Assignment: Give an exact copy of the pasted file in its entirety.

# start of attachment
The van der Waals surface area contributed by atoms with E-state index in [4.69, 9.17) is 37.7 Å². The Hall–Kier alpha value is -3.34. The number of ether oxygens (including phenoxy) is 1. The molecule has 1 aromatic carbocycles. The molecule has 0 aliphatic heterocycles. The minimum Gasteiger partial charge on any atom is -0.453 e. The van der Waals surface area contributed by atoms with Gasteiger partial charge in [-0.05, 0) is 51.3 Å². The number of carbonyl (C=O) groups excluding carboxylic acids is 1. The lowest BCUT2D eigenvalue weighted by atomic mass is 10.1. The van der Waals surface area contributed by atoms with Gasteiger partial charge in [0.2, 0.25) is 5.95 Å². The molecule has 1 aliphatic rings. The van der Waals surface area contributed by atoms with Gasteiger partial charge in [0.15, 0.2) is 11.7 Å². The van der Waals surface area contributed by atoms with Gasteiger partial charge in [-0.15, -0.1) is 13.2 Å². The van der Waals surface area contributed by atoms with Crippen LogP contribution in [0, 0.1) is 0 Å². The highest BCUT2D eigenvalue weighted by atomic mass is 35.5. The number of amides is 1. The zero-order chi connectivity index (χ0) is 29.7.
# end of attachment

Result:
The van der Waals surface area contributed by atoms with E-state index in [4.69, 9.17) is 37.7 Å². The Hall–Kier alpha value is -3.34. The number of ether oxygens (including phenoxy) is 1. The molecule has 1 aromatic carbocycles. The molecule has 0 aliphatic heterocycles. The minimum Gasteiger partial charge on any atom is -0.453 e. The van der Waals surface area contributed by atoms with Gasteiger partial charge in [-0.05, 0) is 51.3 Å². The number of carbonyl (C=O) groups excluding carboxylic acids is 1. The lowest BCUT2D eigenvalue weighted by atomic mass is 10.1. The van der Waals surface area contributed by atoms with Gasteiger partial charge in [0.2, 0.25) is 5.95 Å². The molecule has 1 aliphatic rings. The van der Waals surface area contributed by atoms with Gasteiger partial charge in [0.15, 0.2) is 11.7 Å². The van der Waals surface area contributed by atoms with Gasteiger partial charge in [-0.15, -0.1) is 13.2 Å². The van der Waals surface area contributed by atoms with Crippen LogP contribution in [0, 0.1) is 0 Å². The highest BCUT2D eigenvalue weighted by atomic mass is 35.5. The number of amides is 1. The zero-order chi connectivity index (χ0) is 29.7.